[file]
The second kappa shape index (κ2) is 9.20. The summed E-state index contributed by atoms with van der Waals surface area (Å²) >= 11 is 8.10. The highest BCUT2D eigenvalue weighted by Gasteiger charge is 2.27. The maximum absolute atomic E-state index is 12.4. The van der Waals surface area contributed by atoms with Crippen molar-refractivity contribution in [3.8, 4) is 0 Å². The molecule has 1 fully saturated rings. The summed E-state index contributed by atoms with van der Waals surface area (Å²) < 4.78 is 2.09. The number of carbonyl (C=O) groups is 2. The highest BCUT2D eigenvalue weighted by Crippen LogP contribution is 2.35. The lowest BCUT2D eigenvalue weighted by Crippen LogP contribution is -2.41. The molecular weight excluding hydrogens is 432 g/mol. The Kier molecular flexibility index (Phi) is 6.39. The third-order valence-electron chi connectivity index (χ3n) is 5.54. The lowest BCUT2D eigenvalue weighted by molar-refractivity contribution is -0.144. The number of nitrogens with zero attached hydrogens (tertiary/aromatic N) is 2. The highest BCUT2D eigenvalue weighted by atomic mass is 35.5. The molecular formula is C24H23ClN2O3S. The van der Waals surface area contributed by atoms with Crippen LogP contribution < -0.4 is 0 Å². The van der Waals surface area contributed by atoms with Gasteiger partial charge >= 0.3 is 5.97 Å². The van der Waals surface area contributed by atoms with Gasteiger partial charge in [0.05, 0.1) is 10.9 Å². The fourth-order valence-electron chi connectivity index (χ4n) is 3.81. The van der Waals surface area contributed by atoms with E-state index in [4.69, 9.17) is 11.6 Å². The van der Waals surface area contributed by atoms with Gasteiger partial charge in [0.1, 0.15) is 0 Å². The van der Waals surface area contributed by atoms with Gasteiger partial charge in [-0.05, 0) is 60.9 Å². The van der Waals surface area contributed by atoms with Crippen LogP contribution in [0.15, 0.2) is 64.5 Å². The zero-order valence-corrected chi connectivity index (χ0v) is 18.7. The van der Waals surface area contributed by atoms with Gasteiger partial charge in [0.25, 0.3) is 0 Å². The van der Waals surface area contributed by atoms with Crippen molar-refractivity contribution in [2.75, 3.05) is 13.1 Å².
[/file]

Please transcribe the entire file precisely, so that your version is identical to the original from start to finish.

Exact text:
The second kappa shape index (κ2) is 9.20. The summed E-state index contributed by atoms with van der Waals surface area (Å²) >= 11 is 8.10. The highest BCUT2D eigenvalue weighted by Gasteiger charge is 2.27. The maximum absolute atomic E-state index is 12.4. The van der Waals surface area contributed by atoms with Crippen molar-refractivity contribution in [3.8, 4) is 0 Å². The molecule has 1 fully saturated rings. The summed E-state index contributed by atoms with van der Waals surface area (Å²) < 4.78 is 2.09. The number of carbonyl (C=O) groups is 2. The highest BCUT2D eigenvalue weighted by Crippen LogP contribution is 2.35. The lowest BCUT2D eigenvalue weighted by Crippen LogP contribution is -2.41. The molecular weight excluding hydrogens is 432 g/mol. The Kier molecular flexibility index (Phi) is 6.39. The third-order valence-electron chi connectivity index (χ3n) is 5.54. The lowest BCUT2D eigenvalue weighted by molar-refractivity contribution is -0.144. The number of nitrogens with zero attached hydrogens (tertiary/aromatic N) is 2. The highest BCUT2D eigenvalue weighted by atomic mass is 35.5. The molecular formula is C24H23ClN2O3S. The van der Waals surface area contributed by atoms with Crippen LogP contribution < -0.4 is 0 Å². The van der Waals surface area contributed by atoms with Gasteiger partial charge >= 0.3 is 5.97 Å². The van der Waals surface area contributed by atoms with Gasteiger partial charge in [0.05, 0.1) is 10.9 Å². The fourth-order valence-electron chi connectivity index (χ4n) is 3.81. The van der Waals surface area contributed by atoms with E-state index in [4.69, 9.17) is 11.6 Å². The van der Waals surface area contributed by atoms with Gasteiger partial charge in [0.1, 0.15) is 0 Å². The van der Waals surface area contributed by atoms with Gasteiger partial charge in [-0.05, 0) is 60.9 Å². The van der Waals surface area contributed by atoms with Crippen LogP contribution in [0.15, 0.2) is 64.5 Å². The zero-order valence-corrected chi connectivity index (χ0v) is 18.7. The van der Waals surface area contributed by atoms with Gasteiger partial charge in [0.25, 0.3) is 0 Å². The van der Waals surface area contributed by atoms with Crippen molar-refractivity contribution in [2.75, 3.05) is 13.1 Å².